Volatile Middle East sees World Bank offer assistance to Lebanon
The World Bank said it is willing to provide Lebanon with financial and technical assistance to help offset the impact the volatile situation in the region could have on the country’s economy. This strong message of support came from the Bank’s vice president for the Middle East and North Africa, Inger Andersen, as she wrapped up a two-day official visit to Beirut Thursday.
“Lebanon is going through difficult times, some of this driven by factors beyond its control,” Andersen said.
“In all my meetings with senior officials, with the private sector and with representatives of civil society, we discussed these multiple challenges but we also talked about opportunities in Lebanon which can be exploited to spur growth and create inclusive job opportunities,” Andersen said.
Andersen was accompanied by Ferid Belhaj, who assumed his post as Country Director for Lebanon, Syria, Jordan, Iran and Iraq earlier this week.
Belhaj’s predecessor, Hedi Larbi, was also part of the delegation.
The team met Speaker Nabih Berri, Prime Minister Najib Mikati, Finance Minister Mohammad Safadi and Energy Minister Gebran Bassil.
The delegation heard from key private sector actors and civil society representatives about the difficulties they are facing, especially how inadequate economic infrastructure services are impeding growth.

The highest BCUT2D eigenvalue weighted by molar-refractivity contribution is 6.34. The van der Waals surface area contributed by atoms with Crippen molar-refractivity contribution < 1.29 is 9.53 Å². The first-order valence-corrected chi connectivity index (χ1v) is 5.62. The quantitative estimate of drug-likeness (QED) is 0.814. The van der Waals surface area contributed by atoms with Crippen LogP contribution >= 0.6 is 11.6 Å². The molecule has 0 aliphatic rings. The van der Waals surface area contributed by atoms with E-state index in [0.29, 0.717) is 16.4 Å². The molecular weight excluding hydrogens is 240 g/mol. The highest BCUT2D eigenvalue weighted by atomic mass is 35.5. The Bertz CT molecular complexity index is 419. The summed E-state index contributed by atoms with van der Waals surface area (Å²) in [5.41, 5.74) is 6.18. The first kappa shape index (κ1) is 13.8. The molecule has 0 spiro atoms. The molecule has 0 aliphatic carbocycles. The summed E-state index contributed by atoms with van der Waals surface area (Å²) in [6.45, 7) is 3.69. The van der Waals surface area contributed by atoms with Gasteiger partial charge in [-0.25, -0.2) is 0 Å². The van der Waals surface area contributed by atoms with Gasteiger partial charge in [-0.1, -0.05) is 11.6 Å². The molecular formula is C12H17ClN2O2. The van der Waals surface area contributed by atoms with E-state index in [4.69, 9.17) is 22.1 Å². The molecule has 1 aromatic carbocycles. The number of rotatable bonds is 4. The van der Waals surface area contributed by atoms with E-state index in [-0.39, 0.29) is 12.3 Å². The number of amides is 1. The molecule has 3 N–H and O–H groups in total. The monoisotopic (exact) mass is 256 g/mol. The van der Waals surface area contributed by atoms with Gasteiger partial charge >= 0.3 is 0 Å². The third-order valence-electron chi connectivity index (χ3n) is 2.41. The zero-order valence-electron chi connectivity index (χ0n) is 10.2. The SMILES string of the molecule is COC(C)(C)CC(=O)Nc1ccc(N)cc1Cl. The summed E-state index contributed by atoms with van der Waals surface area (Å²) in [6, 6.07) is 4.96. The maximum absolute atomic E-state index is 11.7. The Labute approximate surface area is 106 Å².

“Naturally, I took this opportunity to thank the Lebanese authorities for their cooperation and excellent relationships we had during the four years I spent in Lebanon,” Larbi said.
“We discussed with government officials the development challenges Lebanon is facing and how the Bank can further help Lebanon address the priority structural and fiscal reforms to gradually restore fiscal stability and put the country on a more sustainable and inclusive growth path,” the senior World Bank official added.
“This visit and the time afforded us by the many officials and citizens we have met, has been a timely reintroduction for me to Lebanon,” Belhaj said.
“I realize I come to this post at a particularly challenging time but this multiplies the World Bank’s energy to work in partnership to mobilize the resources needed to achieve Lebanon’s social and economic objectives,” he stressed.
- Enjoying the ride: ME regional banks on plane orders 'funding' boom
- The cost of delivery: how to financially prepare yourself for having a baby
- Istanbul Tower: a cruel reminder of what could have been...for Greece
- An unfathomable figure: GCC banking assets set to hit $2 trillion by 2015
- Too much of a good thing? Why IPO's can result in an overly stoked UAE stock market